The Georgia Department of Agriculture (GDA) is introducing a new pricing index in the New Year after suspending the Georgia dock price index indefinitely, according to a spokesperson for the agency. The new pricing tool will replace the Georgia "Poultry Market News," which has been under scrutiny after concerns arose about price validity.
GDA had recently suspended the Georgia dock price index while it investigated concerns. Prior to the announcement of the indefinite suspension, however, the agency had tried to require the reporting companies to submit a signed affidavit and attestation. The attestation would have been required of each individual employee submitting information, and the affidavit would have been required of each company. After a poor response, though, the agency decided to suspend the price index.
“Due to lack of submissions of the new requirements, the Georgia 'Poultry Market News' has been suspended indefinitely,” GDA spokesperson Julie McPeake said. “To assure that the industry maintains a reliable pricing tool, the Georgia Department of Agriculture anticipates the introduction of the Georgia Premium Poultry Price Index (GPPPI) the week of Jan. 4, 2017.”
McPeake explained that the new pricing tool will include a summary of the new index posted on the website, followed by a webinar for all interested parties. Official reporting for this index is expected to begin Feb. 1, 2017.
Sanderson Farms, one of the companies that had contributed to the old price index, released a statement following the GDA announcement saying it had promptly notified its customers who were affected by the change. Additionally, it said it is committed to determining an appropriate pricing formula as quickly as possible.
“For the interim period until a new benchmark is established, Sanderson Farms and its customers have agreed on a pricing formula that is similar to what is already in place. As in the past, pricing formulas will be negotiated based on a customer's mix, location, volume and needs,” the company stated.
According to Sanderson Farms, it had priced a portion of production from its tray pack plants based on formulas that used the Georgia dock whole bird price as its base. “For fiscal 2016, 10.15% of the company's overall product mix was priced using these formulas. For the past 40 years and until recently, the Georgia dock price was seen as a fair reflection of the dynamics of the retail grocery store market for chicken,” the company said.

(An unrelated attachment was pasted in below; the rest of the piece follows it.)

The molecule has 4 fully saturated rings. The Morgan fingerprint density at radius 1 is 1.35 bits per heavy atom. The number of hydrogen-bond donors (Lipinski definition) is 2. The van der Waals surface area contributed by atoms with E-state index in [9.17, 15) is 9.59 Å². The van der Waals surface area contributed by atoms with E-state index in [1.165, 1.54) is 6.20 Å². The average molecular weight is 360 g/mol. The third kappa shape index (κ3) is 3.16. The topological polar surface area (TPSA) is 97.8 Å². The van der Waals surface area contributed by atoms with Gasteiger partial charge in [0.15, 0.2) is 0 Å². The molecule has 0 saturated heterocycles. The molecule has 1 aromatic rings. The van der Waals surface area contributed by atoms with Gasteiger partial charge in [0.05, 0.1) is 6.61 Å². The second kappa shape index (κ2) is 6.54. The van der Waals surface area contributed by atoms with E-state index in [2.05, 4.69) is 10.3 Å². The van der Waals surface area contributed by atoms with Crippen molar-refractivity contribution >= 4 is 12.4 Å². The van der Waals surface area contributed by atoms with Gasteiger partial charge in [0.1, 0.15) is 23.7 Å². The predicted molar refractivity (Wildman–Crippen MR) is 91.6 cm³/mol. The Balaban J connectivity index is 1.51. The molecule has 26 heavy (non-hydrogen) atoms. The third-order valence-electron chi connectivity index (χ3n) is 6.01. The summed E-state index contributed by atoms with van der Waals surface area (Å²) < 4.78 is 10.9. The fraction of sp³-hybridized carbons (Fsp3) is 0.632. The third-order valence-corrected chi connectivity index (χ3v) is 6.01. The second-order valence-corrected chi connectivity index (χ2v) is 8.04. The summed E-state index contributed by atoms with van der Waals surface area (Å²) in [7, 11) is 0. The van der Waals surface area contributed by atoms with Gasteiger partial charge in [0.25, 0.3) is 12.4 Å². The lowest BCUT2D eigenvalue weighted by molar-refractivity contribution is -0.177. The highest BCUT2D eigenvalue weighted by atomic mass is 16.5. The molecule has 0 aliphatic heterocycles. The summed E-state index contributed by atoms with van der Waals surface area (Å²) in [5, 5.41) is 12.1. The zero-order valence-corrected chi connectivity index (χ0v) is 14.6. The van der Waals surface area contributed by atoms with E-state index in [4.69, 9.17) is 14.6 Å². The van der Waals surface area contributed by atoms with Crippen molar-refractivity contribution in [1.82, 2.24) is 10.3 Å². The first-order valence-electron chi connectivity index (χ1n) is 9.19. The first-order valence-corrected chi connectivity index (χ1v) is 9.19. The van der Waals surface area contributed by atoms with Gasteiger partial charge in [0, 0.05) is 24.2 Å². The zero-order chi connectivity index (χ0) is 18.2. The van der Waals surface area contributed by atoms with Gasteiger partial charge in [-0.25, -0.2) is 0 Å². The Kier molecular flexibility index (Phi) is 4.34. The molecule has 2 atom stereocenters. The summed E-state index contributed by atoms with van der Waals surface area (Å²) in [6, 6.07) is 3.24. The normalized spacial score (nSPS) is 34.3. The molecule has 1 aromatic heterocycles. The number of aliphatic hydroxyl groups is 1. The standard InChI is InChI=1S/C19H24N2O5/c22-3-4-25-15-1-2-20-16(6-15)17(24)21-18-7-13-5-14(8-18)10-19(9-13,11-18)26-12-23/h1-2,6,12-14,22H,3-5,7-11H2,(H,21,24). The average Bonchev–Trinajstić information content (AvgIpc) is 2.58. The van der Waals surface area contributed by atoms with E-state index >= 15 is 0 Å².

Sanderson Farms chairman and chief executive officer Joe F. Sanderson Jr. stated, “Retail grocery tray pack products are important to our overall business, and we value our customer relationships in this market segment. With the suspension of the Georgia dock, we are committed to working with these customers to find a new benchmark to use in beginning negotiations with our customers. It is important to note that, regardless of the benchmark used, our negotiations with customers ultimately determine the price, and we believe our prices fairly and accurately reflect supply and demand dynamics. We have had positive conversations with our customers and do not expect this recent action to affect our business.”
Additionally, Sanderson said the company believes GDA is going about determining a new system in the right way — by “being deliberate and getting input from every constituency group who is affected by the benchmark, including buyers, sellers, distributors, regulators and other interested parties.”
The December fed cattle future market started the week lower but climbed throughout week. Nearby contracts closed lower Monday at $111.95/cwt. but then posted gains through Thursday’s close of $114.00/cwt.
January feeder cattle futures were mostly higher as well. Nearby contracts closed lower Tuesday at $130.00/cwt. but finished higher Thursday at $131.125/cwt.
For the beef cutouts this week, Choice and Select were higher at $197.61/cwt. and $186.17/cwt.
December lean hog futures were mixed. Nearby contracts closed higher Monday at $66.10/cwt. but closed lower Thursday at $64.725/cwt.
Pork cutout values were higher this week. The wholesale pork cutout was higher at $80.53/cwt. Loins were higher at $77.18/cwt., while hams were lower at $72.38/cwt. Bellies were also higher at $110.42/cwt.
Hogs delivered to the western Corn Belt were lower this week, closing at $52.86/cwt. on Thursday.
The U.S. Department of Agriculture reported the Eastern Region whole broiler/fryer weighted average price at 83.3 cents/lb. on Dec. 16.
According to USDA, egg prices have been steady, with a mostly higher undertone. Offerings have been light to moderate. Supplies have been light to moderate. Demand has been fairly good to very good.
Large eggs delivered to the Northeast were sharply higher at $1.26-1.30/doz. Prices in the Southeast and Midwest were also higher at $1.37-1.40 cents/doz. and $1.33-1.35/doz., respectively. Large eggs delivered to California increased to $1.83/doz.
For turkeys, USDA said the market was steady to weak, with light to moderate offerings. Demand has been light. Prices were lower at $1.04-1.10/lb. for hens and $1.11-1.12/lb. for toms.